The Aiguille du Midi is situated at 3,842m above sea level and is the closest point you can get to Mont Blanc (4,810m) via the cable car Téléphérique de l’Aiguille du Midi. The cable car was built in 1955 and for 2 decades held the title of the world’s highest cable car. The cable car consists of two sections. The first section starts from Chamonix town rising to the Plan de l’Aiguille at 2,317m. The maiden voyage on this section was made on the 24th June of that year.

The second section then traverses up alongside Les Pelerins glacier before rising up the North Face. This final section has no pillars supporting it and rises to the upper station at 3,777 m. The maiden voyage for this section was also in the same year in August. Once in the building at the top, there is an elevator which then takes you the last 42m to the highest point on the Aiquille du Midi.

The cable car took five years to construct and cost a massive 500 million francs. It has become a great success with visiting tourists and carries over 80,000 skiers up each winter to ski through the famous and longest ski run in France, the Vallee Blanche and 22km in length. During the peak summer months it also carries up to 5000 people per day to visit the snowy peaks of Mont Blanc. The current return cost for an adult to the peak of the Aiguille du Midi is €52.20.

Once up there during the summer months, there is also the opportunity to take the Punta Helbronner cable car across to Italy, The cable car is 5km in length and gives you a unique viewing point over the Mont Blanc Massif range. The Helbronner cable car is available from the 30th June until the 2nd September. To include this with a return to the Aiguille du Midi, the total cost in 2012 is €70.

The history of the Aiguille du Midi is not without incident. Four men lost their lives during the construction and five guides were relied on to string out the main cable over 3km and then make the longest abseil in the history of mountaineering to the Plan de l’Aiguille. Once the lift was open it wasn’t long before disaster struck. This incident occurred, just a few days after opening, when one of the drive cables broke, stranding 21 passengers. In 1971 a lift operator was killed when a strong wind blew the cabin he was in from the cable. Ten million Francs were embezzled by the chief account from ticket sales in 1999, but the most damaging act, financially, occurred in 2004 when a cabin crashed into the station affecting the lift company, its insurance and the town of Chamonix.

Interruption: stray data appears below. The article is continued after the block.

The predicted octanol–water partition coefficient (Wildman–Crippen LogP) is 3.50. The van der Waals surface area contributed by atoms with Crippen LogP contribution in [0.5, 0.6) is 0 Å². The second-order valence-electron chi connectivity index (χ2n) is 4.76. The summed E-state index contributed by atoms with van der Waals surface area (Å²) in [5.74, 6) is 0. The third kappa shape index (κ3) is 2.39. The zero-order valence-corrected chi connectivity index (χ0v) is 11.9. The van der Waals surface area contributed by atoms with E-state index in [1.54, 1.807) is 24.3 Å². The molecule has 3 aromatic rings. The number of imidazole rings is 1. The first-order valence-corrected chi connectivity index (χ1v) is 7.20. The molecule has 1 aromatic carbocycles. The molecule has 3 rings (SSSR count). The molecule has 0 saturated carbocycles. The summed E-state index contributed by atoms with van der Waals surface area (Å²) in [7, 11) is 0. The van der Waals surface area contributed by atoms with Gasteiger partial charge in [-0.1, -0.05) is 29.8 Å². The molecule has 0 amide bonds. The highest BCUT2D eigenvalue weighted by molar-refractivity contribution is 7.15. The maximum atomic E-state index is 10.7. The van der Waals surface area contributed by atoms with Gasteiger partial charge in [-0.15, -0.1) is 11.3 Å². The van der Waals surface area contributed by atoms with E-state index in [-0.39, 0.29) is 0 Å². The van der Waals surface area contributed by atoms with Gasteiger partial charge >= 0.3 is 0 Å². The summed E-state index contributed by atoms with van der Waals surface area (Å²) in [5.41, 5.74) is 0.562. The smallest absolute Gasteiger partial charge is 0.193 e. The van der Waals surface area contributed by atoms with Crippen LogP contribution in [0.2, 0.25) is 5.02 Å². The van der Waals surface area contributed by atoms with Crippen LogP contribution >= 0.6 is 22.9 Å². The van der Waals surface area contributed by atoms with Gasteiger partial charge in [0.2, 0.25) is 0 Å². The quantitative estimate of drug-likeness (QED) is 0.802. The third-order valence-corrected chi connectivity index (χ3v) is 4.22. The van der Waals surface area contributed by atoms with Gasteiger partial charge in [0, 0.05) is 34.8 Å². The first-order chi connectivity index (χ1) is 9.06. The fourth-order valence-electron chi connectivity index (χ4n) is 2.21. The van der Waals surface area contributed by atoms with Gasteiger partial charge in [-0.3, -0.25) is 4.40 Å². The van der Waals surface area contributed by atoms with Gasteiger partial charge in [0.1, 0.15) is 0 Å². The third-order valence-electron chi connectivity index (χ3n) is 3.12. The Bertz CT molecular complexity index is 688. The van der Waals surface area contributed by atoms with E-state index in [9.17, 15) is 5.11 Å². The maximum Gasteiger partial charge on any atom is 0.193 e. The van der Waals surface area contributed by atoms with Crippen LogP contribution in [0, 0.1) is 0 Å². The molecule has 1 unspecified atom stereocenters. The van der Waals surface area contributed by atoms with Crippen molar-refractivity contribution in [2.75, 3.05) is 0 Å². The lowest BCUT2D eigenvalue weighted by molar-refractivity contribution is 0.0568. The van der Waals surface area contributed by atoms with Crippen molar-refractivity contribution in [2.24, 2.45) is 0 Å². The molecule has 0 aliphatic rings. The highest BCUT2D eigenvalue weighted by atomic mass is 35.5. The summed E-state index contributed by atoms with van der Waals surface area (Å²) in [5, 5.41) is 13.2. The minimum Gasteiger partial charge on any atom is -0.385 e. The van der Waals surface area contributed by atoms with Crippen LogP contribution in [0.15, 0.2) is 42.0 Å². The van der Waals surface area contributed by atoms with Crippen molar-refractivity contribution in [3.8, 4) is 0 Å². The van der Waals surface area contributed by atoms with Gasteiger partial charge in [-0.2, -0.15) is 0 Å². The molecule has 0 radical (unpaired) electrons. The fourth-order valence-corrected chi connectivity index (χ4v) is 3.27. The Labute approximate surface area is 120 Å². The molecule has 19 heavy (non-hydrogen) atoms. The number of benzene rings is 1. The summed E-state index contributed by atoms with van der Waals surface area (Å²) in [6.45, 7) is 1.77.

Even with the incidents that have surround the Midi, you can’t fail to be impressed with the construction of the building, in such a high and remote area. The view from the top is truly stunning and there are several terraces to enjoy the views overlooking France, Switzerland and Italy. On a clear day you can even see the Matterhorn! At the top there is also a café and a gift shop.

In the first section of your climb to the top, you will travel from 1030m to 2317m in ten minutes arriving at the Plan de l’Aiguille. The cabins on this section hold up to 75 passengers and travel at 10 m/s. This section gives you an excellent view of the valley below and the Mont Blanc Massif. You also have a great view of the Glacier du Bossons and the summit of the ever impressive Mont Blanc.

At the Plan de L’Aiguille you change cabins.The cabins on the second section hold up to 65 passengers and you reach a height of 3777m. On the second leg of the journey to the top, you can get an up-close view of the mighty seracs, the suspended glaciers and the north face of the Aiguille du Midi. You can also spot the old lift station that was closed down several years ago.

For a return trip to the top of the Aguille du Midi, you should allow between 2 and 3 hours. It is well worth a trip when visiting Chamonix, either to simply take in the magnificent views or, if you are feeling adventurous, it offers some challenging climbs, hikes and off-piste skiing.